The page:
Verdict-in this one instance, Ebert’s principles loosely worked.  It all hinges on what we decide “dominant” or “stronger” mean- visually, emotionally or some mashup of the two.  Movies are intended to arouse emotion (at least I think good ones do)–to divorce the experience of WATCHING from the film itself doesn’t really work.

I watched the video “Hitchcock loves bikinis” for the filmmakers exposition on why cuts are so important in films- in this case, they either make the man in the film a nice guy or a lech.  This to me was a little bit simplistic-after all, a person could start at a neutral state, see something, and have a reaction to it for an almost infinite number of situations.  You don’t need film for that to happen.  It’s not the cut that changes things (the pieces of bread in a sandwich), it’s what comes between (the “meat” as it were).

I also watched the video “Zooms” on the  use of zoom-in and zoom-out in the Shining.  [If you are ever near Estes Park, CO, head to the Stanley hotel, which inspired King’s story, btw.]  God that movie is creepy.  The examples of zoom techniques used and being able to see them in such short succession really emphasized how they provide a sense of tension in the story.  If a zoom could talk it would say “AND THEN….get ready for this….” It’s almost a way of honing our focus on the shot- in the case of a zoom in, a magnifying glass, and in the case of a zoom out, a widening of our consciousness to include the larger world.


Week 5 Summary


My main takeaway this week: working with sound is not as difficult as I thought, but still the most challenging I have found of the differing editing tasks we have done in this course.  I do feel completely at ease in recording, exporting, importing, and loading to SoundCloud, but the editing portion (splicing, fading, etc.) still cause me some angst.  Perhaps its because the visual medium isn’t there, i.e., I don’t know what part of the sound I’m looking at by just looking at the sound wave?

This week also marks the sad milestone of being the first week I did not complete all assignments.  My high school honor society self would be horrified.  Ultimately, I’ve decided to wrap this week up, incomplete, rather than push myself farther and farther behind into the Video editing portion of class.  Here’s what I was able to do:

  • Animal escape!  Getting acclimated with SoundCloud.  I made a SoundCloud account when we first started listening to audio in the first few weeks of class, but this week I was able to get comfortable with uploading, recording and embedding SoundCloud files into my blog posts.  I even ventured out into the main page and found some really cool music too.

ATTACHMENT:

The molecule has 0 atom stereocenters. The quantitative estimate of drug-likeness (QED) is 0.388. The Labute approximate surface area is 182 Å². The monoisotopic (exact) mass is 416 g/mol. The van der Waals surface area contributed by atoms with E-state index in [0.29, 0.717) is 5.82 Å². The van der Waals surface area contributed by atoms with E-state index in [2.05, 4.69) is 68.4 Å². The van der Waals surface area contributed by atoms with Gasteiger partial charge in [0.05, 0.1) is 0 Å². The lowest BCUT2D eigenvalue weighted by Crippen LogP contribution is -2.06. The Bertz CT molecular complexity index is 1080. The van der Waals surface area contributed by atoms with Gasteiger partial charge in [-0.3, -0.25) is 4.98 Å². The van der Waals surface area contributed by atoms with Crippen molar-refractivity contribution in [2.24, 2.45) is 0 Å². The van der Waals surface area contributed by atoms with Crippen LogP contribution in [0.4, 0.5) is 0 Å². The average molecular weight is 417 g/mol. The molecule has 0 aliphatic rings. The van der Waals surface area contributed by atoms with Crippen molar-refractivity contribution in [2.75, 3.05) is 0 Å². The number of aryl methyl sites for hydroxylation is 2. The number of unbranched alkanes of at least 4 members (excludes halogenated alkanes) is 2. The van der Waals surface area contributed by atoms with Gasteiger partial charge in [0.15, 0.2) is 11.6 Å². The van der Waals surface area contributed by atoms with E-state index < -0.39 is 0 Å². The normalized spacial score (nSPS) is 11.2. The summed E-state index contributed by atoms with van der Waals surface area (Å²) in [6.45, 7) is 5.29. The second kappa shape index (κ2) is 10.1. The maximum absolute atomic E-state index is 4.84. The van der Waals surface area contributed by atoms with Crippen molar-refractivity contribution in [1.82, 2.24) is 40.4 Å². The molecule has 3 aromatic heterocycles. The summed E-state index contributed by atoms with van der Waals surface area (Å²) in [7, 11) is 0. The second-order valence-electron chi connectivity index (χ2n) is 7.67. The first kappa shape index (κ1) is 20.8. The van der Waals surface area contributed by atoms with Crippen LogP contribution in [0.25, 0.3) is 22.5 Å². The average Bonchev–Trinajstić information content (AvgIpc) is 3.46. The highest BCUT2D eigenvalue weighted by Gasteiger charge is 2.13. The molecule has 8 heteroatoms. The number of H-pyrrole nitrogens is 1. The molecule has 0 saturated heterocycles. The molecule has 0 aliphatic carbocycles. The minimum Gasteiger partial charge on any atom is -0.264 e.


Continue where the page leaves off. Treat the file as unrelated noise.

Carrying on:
• Sound Effects Story: in this assignment I learned that I should have actually done some listening, viewing and reading on Audacity before just jumping in, because I did not and it almost pushed me to the edge.  Luckily, I have lived to tell the tale.  Finding and downloading the sounds on FreeSound was easy enough as was coming up with the idea.  It was doing this assignment that helped me see how valuable video can be, actually.  I rarely (that is, almost never) watch videos online.  That hilarious video that’s going around on the web?  Haven’t seen it.  I don’t know if it’s an attention span thing or a simple preference for reading, but I find watching video online to be boring and tedious.  HOWEVER- the written tutorials on Audacity just weren’t doing it for me, so in desperation I turned to the video and screencast.  Ah- much easier!  They were so helpful I bet I take to video over text the next time I am looking for help.
  • Audio Assignments: I chose Audio Assignment 942, in which we take a Craigslist “free stuff” ad and make it a spoken word piece complete with background music.  I learned that the “free” section of Craigslist is really just a way for people to try to get sometime very unpleasant things hauled away for free (Clean out my basement! For free!) – clever.  This post got me on better terms with Audacity.  After visiting the aforementioned screencast again I simply used the tools demonstrated to create my own file.  I went to Soundcloud for some music and was able to quickly find what I was looking for.  I even used my 1-month Noun Project membership to download an icon for the Soundcloud file.  Synergy!